Another classic bourbon from Four roses, even before you’ve tasted it the nose gives big bold notes telling you that this is going to be a complex pour, and it delivers. It’s thick, complex, and has great body, with the influence from the older bourbons coming through and rounding out all the flavours by adding old, minty oak and old antique polish notes. An interesting thing about this release is that it used the exact same 4 recipes as we saw in the 2014 Small Batch, just at different ages. This would account for the grassy rye notes I got here that were similar to those I got in the 2014 Small Batch release. Like the 2014 release this also is very heavy on the rye spice but it’s important to note that the spice doesn’t dominate or overwhelm the other flavours, instead it intensifies and revitalizes them. What sets this release apart from the others is the undeniable old oak and rye notes that come through as you’re drinking this which really add a delicious mature element to this bourbon that the other releases seem to lack. It’s the perfect blend to commemorate Senior Brand Ambassador Al Young’s 50 years working for the brand.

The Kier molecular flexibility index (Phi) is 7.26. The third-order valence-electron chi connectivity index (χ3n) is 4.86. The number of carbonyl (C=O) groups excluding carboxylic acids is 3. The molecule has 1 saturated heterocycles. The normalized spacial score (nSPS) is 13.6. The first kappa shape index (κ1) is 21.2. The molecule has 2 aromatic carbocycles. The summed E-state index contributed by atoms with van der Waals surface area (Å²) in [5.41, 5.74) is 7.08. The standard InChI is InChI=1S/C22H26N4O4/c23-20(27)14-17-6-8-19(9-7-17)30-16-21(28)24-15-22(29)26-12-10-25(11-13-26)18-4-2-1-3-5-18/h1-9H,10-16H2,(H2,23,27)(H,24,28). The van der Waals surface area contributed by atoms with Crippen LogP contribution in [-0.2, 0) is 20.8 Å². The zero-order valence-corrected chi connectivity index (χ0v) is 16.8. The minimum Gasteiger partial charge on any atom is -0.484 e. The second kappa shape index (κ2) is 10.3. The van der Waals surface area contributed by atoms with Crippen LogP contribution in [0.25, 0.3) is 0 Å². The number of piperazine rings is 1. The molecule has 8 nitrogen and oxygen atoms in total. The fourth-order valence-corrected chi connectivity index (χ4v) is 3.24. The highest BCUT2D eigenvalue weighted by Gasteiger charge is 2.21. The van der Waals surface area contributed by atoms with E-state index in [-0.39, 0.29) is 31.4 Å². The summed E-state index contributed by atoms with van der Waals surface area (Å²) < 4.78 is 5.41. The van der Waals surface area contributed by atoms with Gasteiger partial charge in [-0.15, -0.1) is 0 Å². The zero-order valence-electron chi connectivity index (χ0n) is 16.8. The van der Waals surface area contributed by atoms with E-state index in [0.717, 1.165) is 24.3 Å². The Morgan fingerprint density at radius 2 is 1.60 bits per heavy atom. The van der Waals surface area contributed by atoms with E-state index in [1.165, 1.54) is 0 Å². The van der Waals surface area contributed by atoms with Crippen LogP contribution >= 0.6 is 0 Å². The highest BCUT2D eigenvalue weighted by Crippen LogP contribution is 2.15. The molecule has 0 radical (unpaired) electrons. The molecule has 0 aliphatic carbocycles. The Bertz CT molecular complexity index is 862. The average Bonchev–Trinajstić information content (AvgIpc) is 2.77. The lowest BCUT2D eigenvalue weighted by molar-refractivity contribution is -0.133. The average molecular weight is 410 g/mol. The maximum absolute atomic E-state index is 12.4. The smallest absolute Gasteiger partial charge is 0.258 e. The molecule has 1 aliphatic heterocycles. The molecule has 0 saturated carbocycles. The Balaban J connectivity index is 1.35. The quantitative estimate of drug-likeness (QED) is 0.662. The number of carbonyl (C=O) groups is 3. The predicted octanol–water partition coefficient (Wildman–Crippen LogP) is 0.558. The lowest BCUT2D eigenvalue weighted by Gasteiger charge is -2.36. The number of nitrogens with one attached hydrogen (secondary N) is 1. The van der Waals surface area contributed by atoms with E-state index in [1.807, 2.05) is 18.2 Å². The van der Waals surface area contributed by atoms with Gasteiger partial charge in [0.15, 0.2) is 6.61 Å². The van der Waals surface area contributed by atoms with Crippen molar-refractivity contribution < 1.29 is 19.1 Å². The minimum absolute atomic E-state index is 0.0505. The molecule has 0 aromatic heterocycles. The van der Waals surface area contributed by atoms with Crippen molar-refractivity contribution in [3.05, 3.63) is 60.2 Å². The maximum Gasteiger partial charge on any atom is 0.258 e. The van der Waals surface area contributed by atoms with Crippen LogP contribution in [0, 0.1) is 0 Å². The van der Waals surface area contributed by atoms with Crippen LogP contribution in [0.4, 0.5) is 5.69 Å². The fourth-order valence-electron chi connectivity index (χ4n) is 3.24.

Four Roses Limited Edition Small Batch 2018
10 y.o. OBSV – 13 y.o. OBSF – 14 y.o. OESV – 16 y.o. OESK
54.2 abv – 108.4 proof
Nose: The nose opens with deep rich brown sugar, stewed plums and cherries with earthy rye spice and a dash of smoky oak.
Palate: The palate opens with a burst of flavour as plums stewed in thick brown sugar washes over the tongue fading to floral vanilla, creamy toffee, a dash of hot rye spice, and barrel smoke.